Who do you trust to figure out the truth? In Venezuela, a new commission has been formed for that purpose. Wracked by mismanagement and violence, the country urgently needs a truthful look at how it got to this point. Unfortunately, this commission will not deliver it—in fact, its purpose is the opposite.
The authoritarian socialist rule of Nicolás Maduro has sent Venezuela into a tailspin of rampant inflation, food and basic medicine shortages, and an ever-increasing violent crime rate, and has sent his own approval rate to a dismal 20 percent. In order to stem the tide of his increasing unpopularity, Maduro and his United Socialist Party of Venezuela convoked a National Constituent Assembly to rewrite the country’s constitution and have stripped the elected, opposition-controlled National Assembly of all its legislative powers.
The extralegal creation of the Constituent Assembly is a blatant power-grab in itself, and has been criticized by governments around the world. However, one of the most unsettling developments in this fiasco is the creation of a so-called “Commission for Truth, Justice, Peace and Public Tranquility.” Maduro and his cronies claim that this “truth commission” is necessary to punish the “right-wing opposition” supposedly responsible for all violence that took place during the massive, nationwide protests against his government.
The fourteen-member commission will be an independent “entity of public law of constitutional status” with a twelve-month term. On paper, its mission is to “profoundly investigate the grave acts of violence committed on political motives or motives of intolerance, and the associated criminal dynamics” going back to 1999, as well as the “grave attacks against the rights to peace and public tranquility, as occur with the massive diffusion of belligerent content intended to trivialize or incite violence for political motives or motives of hatred or intolerance.” If that sounds vague and expansive, consider that the commission’s agenda also specifically includes investigating instances of “damage to the environment, ecocide, and animal mistreatment.”
These essentially unlimited investigations will be carried out in secret, without public oversight. Refusal to cooperate on the part of any public servant will be grounds for dismissal. The commission will then provide the Constituent Assembly with a final report that will include a “list of persons and institutions declared morally and politically responsible” and a set of binding recommendations.
Despite its innocuous name, the commission’s true mission is obviously to conduct a political witch hunt of the political opposition, particularly their candidates for October’s gubernatorial elections. The commission’s overwhelming political bias is not even particularly veiled. The commission’s action plan states that it will be investigating deaths that took place “during the seditious actions convoked and financed by sectors of the opposition.” Delcy Rodríguez, the head of the Constituent Assembly, has announced that “we expect the Venezuelan opposition, responsible for these acts of violence, to join the Truth Commission.” In other words, rather than the presumption of innocence, the opposition will be enjoying the presumption of guilt. Is it any surprise that the opposition Democratic Unity Roundtable has declined the three spots on the commission allotted to them?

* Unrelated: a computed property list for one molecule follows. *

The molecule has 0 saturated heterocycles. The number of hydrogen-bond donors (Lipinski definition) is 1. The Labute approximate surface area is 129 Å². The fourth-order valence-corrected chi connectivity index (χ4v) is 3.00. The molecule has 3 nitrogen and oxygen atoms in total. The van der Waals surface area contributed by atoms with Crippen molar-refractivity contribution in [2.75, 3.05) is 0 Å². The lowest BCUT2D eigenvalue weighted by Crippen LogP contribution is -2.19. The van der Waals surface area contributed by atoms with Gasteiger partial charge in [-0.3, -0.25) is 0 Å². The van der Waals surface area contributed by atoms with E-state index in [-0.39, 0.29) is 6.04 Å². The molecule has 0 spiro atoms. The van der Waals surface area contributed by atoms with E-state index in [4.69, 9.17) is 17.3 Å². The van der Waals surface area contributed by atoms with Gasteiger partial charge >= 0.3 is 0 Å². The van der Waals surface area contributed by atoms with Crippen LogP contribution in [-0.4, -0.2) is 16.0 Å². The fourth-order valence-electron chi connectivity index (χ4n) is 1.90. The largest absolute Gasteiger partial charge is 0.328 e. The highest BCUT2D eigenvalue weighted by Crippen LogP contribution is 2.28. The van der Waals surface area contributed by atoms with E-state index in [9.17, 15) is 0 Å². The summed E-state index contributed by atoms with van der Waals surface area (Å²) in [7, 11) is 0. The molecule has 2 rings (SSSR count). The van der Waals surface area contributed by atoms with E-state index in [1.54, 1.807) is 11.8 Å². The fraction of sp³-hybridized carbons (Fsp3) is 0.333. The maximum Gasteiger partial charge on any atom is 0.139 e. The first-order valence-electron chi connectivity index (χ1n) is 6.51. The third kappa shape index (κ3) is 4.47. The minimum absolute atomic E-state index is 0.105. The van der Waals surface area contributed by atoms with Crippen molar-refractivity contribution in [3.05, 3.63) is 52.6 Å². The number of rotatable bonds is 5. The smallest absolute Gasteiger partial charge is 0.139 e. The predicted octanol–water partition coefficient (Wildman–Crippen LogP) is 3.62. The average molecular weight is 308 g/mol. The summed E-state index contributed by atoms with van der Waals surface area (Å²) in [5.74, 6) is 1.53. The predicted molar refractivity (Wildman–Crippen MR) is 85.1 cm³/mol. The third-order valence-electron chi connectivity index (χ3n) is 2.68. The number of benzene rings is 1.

The “truth commission” is problematic from an international legal standpoint as well. It does not comply with the guidelines that the UN High Commissioner for Human Rights has set out: it does not enjoy clear legality or transparency; the confrontations going on in the country are not over; and the body does not enjoy any clear mandate from the victims of violence. On the contrary, the commission has been convened outside of normal legal procedures by a regime that currently holds over 500 political prisoners. Article 49 of the 1999 Venezuelan constitution even states that no person shall be “adjudged by exceptional courts or commissions created for such purpose.” With these factors in mind, the Truth Commission was recently denounced by 61 Venezuelan civil society organizations.
Unfortunately, this is not all mere political posturing. Maduro’s authoritarian socialist regime has been prompt in backing its threats up with action. The government is already accelerating its clampdown on free speech in the courts and in regional administration. Three judges have been arrested, and five have sought asylum in Chile’s embassy in Caracas. The Attorney General, Luisa Ortega Díaz, who acted as one of the last institutional checks on the executive, was recently removed by the Constituent Assembly on charges of corruption, and since been replaced by Tarek William Saab, a Maduro loyalist. Ramón Muchacho, an opposition mayor, has been sentenced to 15 months in jail for failing to respond effectively to protests in his city. The Constituent Assembly has also recently proposed a bill that would prosecute of any form of dissent on vague charges of “hate or intolerance” with up to 25 years in jail.
Despite ongoing opposition by the elected National Assembly and international condemnation, including Donald Trump’s call at the UN for the “full restoration of democracy and political freedoms” in Venezuela and tough, calibrated sanctions against the regime, Maduro is showing no signs of relenting. The US, Canada, and many Latin American nations are hoping that the European Union joins their sanctions efforts. In the meantime, the Maduro regime’s actions are bringing Venezuela farther and farther away from real truth and reconciliation.